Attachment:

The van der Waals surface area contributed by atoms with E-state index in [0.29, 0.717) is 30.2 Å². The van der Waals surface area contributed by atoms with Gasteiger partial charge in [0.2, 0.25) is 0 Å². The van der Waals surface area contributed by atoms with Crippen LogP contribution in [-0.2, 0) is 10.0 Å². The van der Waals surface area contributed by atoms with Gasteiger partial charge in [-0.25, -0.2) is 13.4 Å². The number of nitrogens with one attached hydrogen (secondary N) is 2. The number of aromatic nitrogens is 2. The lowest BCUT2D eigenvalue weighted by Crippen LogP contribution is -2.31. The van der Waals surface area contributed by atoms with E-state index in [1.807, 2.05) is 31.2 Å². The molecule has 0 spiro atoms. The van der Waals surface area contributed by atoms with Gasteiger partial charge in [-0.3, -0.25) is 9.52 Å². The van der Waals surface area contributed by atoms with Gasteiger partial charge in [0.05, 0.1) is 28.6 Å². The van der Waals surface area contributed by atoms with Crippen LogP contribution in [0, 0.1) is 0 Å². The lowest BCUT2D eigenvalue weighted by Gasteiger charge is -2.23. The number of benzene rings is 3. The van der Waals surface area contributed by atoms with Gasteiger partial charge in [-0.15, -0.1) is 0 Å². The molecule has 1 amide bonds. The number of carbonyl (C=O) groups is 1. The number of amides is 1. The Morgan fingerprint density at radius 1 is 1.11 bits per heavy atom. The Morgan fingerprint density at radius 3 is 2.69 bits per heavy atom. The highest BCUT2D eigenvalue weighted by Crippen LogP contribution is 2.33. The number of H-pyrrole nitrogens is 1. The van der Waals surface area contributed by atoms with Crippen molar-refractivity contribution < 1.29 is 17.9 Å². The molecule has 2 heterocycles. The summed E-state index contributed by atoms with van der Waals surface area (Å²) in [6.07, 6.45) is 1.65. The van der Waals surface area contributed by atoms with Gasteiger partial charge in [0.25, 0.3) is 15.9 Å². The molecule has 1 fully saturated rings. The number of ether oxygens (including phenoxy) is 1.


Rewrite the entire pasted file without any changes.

The van der Waals surface area contributed by atoms with E-state index in [0.29, 0.717) is 30.2 Å². The van der Waals surface area contributed by atoms with Gasteiger partial charge in [0.2, 0.25) is 0 Å². The van der Waals surface area contributed by atoms with Crippen LogP contribution in [-0.2, 0) is 10.0 Å². The van der Waals surface area contributed by atoms with Gasteiger partial charge in [-0.25, -0.2) is 13.4 Å². The number of nitrogens with one attached hydrogen (secondary N) is 2. The number of aromatic nitrogens is 2. The lowest BCUT2D eigenvalue weighted by Crippen LogP contribution is -2.31. The van der Waals surface area contributed by atoms with E-state index in [1.807, 2.05) is 31.2 Å². The molecule has 0 spiro atoms. The van der Waals surface area contributed by atoms with Gasteiger partial charge in [-0.3, -0.25) is 9.52 Å². The van der Waals surface area contributed by atoms with Gasteiger partial charge in [0.05, 0.1) is 28.6 Å². The van der Waals surface area contributed by atoms with Crippen LogP contribution in [0, 0.1) is 0 Å². The lowest BCUT2D eigenvalue weighted by Gasteiger charge is -2.23. The number of benzene rings is 3. The van der Waals surface area contributed by atoms with Gasteiger partial charge in [-0.15, -0.1) is 0 Å². The molecule has 1 amide bonds. The number of carbonyl (C=O) groups is 1. The number of amides is 1. The Morgan fingerprint density at radius 1 is 1.11 bits per heavy atom. The Morgan fingerprint density at radius 3 is 2.69 bits per heavy atom. The highest BCUT2D eigenvalue weighted by Crippen LogP contribution is 2.33. The number of H-pyrrole nitrogens is 1. The van der Waals surface area contributed by atoms with Crippen molar-refractivity contribution < 1.29 is 17.9 Å². The molecule has 2 heterocycles. The summed E-state index contributed by atoms with van der Waals surface area (Å²) in [6.07, 6.45) is 1.65. The van der Waals surface area contributed by atoms with Gasteiger partial charge in [0.25, 0.3) is 15.9 Å². The molecule has 1 fully saturated rings. The number of ether oxygens (including phenoxy) is 1.